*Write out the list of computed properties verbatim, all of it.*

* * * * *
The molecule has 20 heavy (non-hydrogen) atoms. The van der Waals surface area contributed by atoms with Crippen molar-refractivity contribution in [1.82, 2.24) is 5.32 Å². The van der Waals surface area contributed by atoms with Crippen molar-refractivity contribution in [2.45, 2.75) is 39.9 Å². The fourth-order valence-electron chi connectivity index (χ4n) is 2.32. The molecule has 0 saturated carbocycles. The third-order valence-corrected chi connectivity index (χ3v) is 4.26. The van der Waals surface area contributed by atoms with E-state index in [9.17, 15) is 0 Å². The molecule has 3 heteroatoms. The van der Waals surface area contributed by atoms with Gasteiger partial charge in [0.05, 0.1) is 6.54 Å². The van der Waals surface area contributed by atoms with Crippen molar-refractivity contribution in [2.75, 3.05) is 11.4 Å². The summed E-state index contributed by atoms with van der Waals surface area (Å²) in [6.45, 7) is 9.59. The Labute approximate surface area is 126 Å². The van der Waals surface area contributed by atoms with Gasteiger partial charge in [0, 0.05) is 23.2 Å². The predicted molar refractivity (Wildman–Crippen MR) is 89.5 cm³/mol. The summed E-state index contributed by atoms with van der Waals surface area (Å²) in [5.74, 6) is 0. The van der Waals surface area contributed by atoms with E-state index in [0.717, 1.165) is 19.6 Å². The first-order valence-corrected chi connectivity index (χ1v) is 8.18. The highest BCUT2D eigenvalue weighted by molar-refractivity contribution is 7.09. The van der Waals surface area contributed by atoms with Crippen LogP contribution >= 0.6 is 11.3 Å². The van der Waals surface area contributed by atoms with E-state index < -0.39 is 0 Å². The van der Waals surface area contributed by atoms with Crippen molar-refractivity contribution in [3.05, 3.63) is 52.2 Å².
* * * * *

The molecule has 20 heavy (non-hydrogen) atoms. The van der Waals surface area contributed by atoms with Crippen molar-refractivity contribution in [1.82, 2.24) is 5.32 Å². The van der Waals surface area contributed by atoms with Crippen molar-refractivity contribution in [2.45, 2.75) is 39.9 Å². The fourth-order valence-electron chi connectivity index (χ4n) is 2.32. The molecule has 0 saturated carbocycles. The third-order valence-corrected chi connectivity index (χ3v) is 4.26. The van der Waals surface area contributed by atoms with E-state index in [9.17, 15) is 0 Å². The molecule has 3 heteroatoms. The van der Waals surface area contributed by atoms with Gasteiger partial charge in [0.05, 0.1) is 6.54 Å². The van der Waals surface area contributed by atoms with Crippen molar-refractivity contribution in [2.75, 3.05) is 11.4 Å². The summed E-state index contributed by atoms with van der Waals surface area (Å²) in [6.45, 7) is 9.59. The Labute approximate surface area is 126 Å². The van der Waals surface area contributed by atoms with Gasteiger partial charge in [0, 0.05) is 23.2 Å². The predicted molar refractivity (Wildman–Crippen MR) is 89.5 cm³/mol. The summed E-state index contributed by atoms with van der Waals surface area (Å²) in [5.74, 6) is 0. The van der Waals surface area contributed by atoms with E-state index in [0.717, 1.165) is 19.6 Å². The first-order valence-corrected chi connectivity index (χ1v) is 8.18. The highest BCUT2D eigenvalue weighted by molar-refractivity contribution is 7.09. The van der Waals surface area contributed by atoms with Crippen LogP contribution >= 0.6 is 11.3 Å². The van der Waals surface area contributed by atoms with E-state index < -0.39 is 0 Å². The van der Waals surface area contributed by atoms with Crippen molar-refractivity contribution in [3.05, 3.63) is 52.2 Å².